SCRAPPY AND COLORFUL QUILT-AS-YOU-GO COASTERS
Hello! I’m Erin of Lima Bean Loves and I live with my family in Clovis, California. I LOVE sewing with beautiful fabrics and playful prints, constructing special pieces that make others smile, and creating colorful quilts! Also, I really enjoy Foundation Paper Piecing projects and playing with endless combinations of different fabrics in my stash … ahem, curated collection. I made my first quilt top in 2020 and haven’t looked back! Last year I released my first quilt pattern, Bubble Dot, named after my daughter’s favorite stuffed animal. Writing and creating a quilt pattern from start to finish and then showing it to the world was definitely nerve-wracking, but sooo fun and liberating! Check it out HERE when you get a chance and come see me on Instagram @LimaBeanLoves!
LET’S BE ARTISTS!
I am going to show you how I make scrappy, colorful, quilt-as-you-go (QAYG) coasters that result in one-of-a-kind pieces of fiber art (yes, ART!) that you can brag about to your friends.
And if your friends are your cats, I see you. You absolutely have my permission to brag! If you have scrap bins overflowing with itty bitty nuggets of fabric goodness that you just haven’t been able to part with, here’s your chance to let them shine.
WHAT YOU’LL NEED
For a set of four (4) coasters:
(4) 5 ½” squares of cotton batting
(4) 5 ½“ squares of backing fabric
A variety of scraps ranging in width and length (there’s no hard and fast rule here)
Pressing mat/ironing board
Walking foot (optional)
THINK A LITTLE BIT (BUT NOT TOO MUCH)
Since this approach to a QAYG block is typically less structured than something like a traditional Log Cabin block, you’ll need to think ahead a little bit before you put your needle to fabric.
Things to consider:
- Which fabric(s), if any, will be the focal or central piece of the block?
- Do you want your block to be more traditional, with seams that run perpendicular and build on each other (like a Log Cabin block)? Or…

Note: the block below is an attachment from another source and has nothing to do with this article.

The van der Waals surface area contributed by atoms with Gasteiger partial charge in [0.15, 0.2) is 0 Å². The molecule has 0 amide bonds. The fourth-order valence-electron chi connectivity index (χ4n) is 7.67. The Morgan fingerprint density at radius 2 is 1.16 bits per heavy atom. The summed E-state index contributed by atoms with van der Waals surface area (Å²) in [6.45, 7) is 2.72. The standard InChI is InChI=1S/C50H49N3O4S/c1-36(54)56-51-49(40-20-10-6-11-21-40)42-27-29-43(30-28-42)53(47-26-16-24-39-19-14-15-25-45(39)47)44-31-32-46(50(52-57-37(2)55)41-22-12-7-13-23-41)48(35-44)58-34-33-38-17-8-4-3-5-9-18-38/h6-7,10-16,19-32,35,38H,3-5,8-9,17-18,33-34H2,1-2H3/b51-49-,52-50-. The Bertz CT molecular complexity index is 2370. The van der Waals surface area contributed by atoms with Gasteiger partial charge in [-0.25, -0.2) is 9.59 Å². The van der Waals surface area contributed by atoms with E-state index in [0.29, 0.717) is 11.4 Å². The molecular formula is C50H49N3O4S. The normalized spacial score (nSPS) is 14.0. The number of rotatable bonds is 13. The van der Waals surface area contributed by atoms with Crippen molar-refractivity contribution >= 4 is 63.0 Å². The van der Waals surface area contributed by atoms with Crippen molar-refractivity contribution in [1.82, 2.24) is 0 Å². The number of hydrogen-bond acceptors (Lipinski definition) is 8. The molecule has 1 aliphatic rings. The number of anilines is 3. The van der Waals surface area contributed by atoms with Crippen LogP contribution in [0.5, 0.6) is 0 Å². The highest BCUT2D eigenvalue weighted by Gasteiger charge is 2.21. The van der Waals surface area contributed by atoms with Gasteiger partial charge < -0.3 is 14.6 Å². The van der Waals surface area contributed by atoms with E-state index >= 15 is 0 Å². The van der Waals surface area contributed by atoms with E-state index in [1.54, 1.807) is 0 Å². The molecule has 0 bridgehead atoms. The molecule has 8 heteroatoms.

- Do you want your block to have a more whimsical and/or “wonky” character?
- If you don’t have any longer pieces of fabric that can span the width of your batting piece, consider sewing a few smaller pieces together to make some longer scrappy strips. (Sew pieces right sides together (RST), along the shorter ends. Press seams open.)
- Your scraps will pop more if they have some contrast with their neighboring scraps, so don’t be afraid to mix up the hues, colors, pattern direction, etc. to give your block more visual interest and depth.
LET’S PLAY WITH SCRAPS!
Now it’s time to sew some fabrics together. For each coaster, follow the steps outlined below:
Place your first scrap right side up on the batting and add some topstitching (I typically sew parallel lines ¼” apart).
Take your second scrap and place it RST with your first scrap, making sure to overlap the bottom scrap’s edge by at least ⅛”. The edges can but don’t have to match – you can overlap or angle your top scrap piece however you’d like – as long as the edge of the bottom scrap is entirely covered by the top one.
Sew the scraps together with a ⅛” seam. Unfold the top scrap and press it open and away from the bottom scrap. Add your ¼” topstitching to the second scrap, mixing up the angle of stitches from the first scrap.
Continue adding fabric scraps around the perimeter until all fabric edges are covered. You shouldn’t see any frayed edges of fabric, except along the perimeter of your block. Continue adding scraps until the entire 5½” batting square is covered.